The ordinance route is bad, repromulgation worse
NEWS Governments, both Centre and State, are resorting to the practice of ordinance which is a usurpation of legislative power by the executive.
- The central government has recently re-promulgated the ordinance that establishes a commission for air quality management in the National Capital Region, or the Commission for Air Quality Management in National Capital Region and Adjoining Areas Ordinance, 2020 .
- This raises questions about the practice of issuing ordinances to make law, and that of re-issuing ordinances without getting them ratified by Parliament.
CONSTITUTIONAL PROVISIONS FOR ORDINANCE
- The Constitution permits the central and State governments to make laws when Parliament (or the State Legislature) is not in session.
- As law making is a legislative function, this power is provided for urgent requirements, and the law thus made has an automatic expiry date.
- The Constitution states that the ordinance will lapse at the end of six weeks from the time Parliament (or the State Legislature) next meets.
- However, no provisions were placed in the constitution regarding the re-promulgation of the ordinance.
WHAT THE DATA SHOW
- While an ordinance was originally conceived as an emergency provision, it was used fairly regularly.
- In the 1950s, central ordinances were issued at an average of 7.1 per year, while in the last couple of years it has seen a spike, 16 in 2019, 15 in 2020, and four till now this year.
- State governments also used this provision very often.
AN UNCONSTITUTIONAL PRACTICE
- The issue was brought up in the Supreme Court through a writ petition by D.C. Wadhwa, a professor of economics.
- As a result, the five-judge Constitution Bench of the Supreme Court, in 1986, ruled that re promulgation of ordinances was contrary to the Constitutional scheme.
- It said that it would most certainly be a colourable exercise of power for the Government to ignore the Legislature and to re-promulgate the Ordinance.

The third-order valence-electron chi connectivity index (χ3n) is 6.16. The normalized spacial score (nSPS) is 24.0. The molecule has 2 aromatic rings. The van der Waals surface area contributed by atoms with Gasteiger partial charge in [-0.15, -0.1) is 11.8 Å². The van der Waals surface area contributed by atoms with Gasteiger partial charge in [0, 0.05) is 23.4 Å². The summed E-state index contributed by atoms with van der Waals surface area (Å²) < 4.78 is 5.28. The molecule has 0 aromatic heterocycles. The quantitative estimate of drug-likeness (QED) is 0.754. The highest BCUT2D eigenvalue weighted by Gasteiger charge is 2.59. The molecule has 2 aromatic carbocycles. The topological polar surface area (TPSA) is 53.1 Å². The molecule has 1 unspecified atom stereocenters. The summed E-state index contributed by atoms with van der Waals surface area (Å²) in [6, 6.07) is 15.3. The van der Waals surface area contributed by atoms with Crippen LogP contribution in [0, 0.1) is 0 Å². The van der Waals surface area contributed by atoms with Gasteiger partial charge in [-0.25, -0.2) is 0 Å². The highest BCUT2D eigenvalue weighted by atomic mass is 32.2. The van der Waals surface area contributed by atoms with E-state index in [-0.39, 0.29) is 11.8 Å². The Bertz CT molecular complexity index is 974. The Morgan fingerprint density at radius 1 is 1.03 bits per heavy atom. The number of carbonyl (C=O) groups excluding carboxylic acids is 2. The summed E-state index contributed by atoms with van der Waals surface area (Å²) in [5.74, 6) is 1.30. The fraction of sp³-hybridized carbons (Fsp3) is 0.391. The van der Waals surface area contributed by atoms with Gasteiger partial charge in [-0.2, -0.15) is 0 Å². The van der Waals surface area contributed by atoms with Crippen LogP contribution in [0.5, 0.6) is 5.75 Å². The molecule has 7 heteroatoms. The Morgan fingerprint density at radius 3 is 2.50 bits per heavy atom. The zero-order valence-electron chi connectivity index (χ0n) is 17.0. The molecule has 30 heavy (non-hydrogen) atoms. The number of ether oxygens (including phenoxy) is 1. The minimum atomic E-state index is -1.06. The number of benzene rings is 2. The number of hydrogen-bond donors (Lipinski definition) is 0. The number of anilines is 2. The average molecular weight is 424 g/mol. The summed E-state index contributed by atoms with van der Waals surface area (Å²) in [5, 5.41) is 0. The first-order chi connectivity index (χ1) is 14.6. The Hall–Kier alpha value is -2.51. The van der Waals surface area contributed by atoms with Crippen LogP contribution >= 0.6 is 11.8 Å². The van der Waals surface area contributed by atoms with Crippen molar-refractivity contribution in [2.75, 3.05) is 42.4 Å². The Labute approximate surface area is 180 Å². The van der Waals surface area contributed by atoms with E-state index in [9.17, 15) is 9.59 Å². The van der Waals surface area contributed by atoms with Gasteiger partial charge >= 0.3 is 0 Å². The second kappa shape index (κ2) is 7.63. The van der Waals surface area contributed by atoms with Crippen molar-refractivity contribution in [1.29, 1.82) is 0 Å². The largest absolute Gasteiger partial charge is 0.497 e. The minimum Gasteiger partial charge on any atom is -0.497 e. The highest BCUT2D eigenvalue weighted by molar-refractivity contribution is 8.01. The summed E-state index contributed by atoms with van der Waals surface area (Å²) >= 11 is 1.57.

- Such a scheme would be against the constitutional spirit as it would enable the Executive to transgress its constitutional limitation in the matter of law making in an emergent situation and to covertly and indirectly take to itself the law making function of the Legislature.
- But, the judgment did not stop the practice.
- The matter came up again in the Supreme Court, and in January 2017, a seven-judge Constitution Bench declared this practice to be unconstitutional.
- The judgment concluded that, “Re-promulgation of ordinances is a fraud on the Constitution and a subversion of democratic legislative processes.”
- However, even this judgment has been ignored.
RECENT EXAMPLES OF RE-PROMULGATION
- The Indian Medical Council Amendment Ordinance was issued in September 2018, and reissued in January 2019, as it was passed by only one House of Parliament in the intervening session.
- The current case of the Commission for Air Quality Management is even more shocking. While the ordinance of October 2020 was laid in Parliament on the first day of the recent Budget Session, a Bill to replace it was not introduced. Now, the ordinance has been re-promulgated.
- In 2020, Kerala issued 81 ordinances, while Karnataka issued 24 and Maharashtra 21.
- Kerala has also re-promulgated ordinances: one ordinance to set up a Kerala University of Digital Sciences, Innovation and Technology has been promulgated five times between January 2020 and February 2021.
- Ordinances are to tackle exigencies when the legislature is not in session, and expire at the end of six weeks of the next meeting of the legislature.
- This time period is given for the legislature to decide whether such a law is warranted.
- Repromulgation should be considered as an alternative way of law making as that would be a usurpation of legislative power by the executive.
- As governments, both at the Centre and States, are violating this principle, the legislatures and the courts should check the practice. That is what separation of powers and the concept of checks and balances means.
- By not checking this practice, the other two organs are also abdicating their responsibility to the Constitution.
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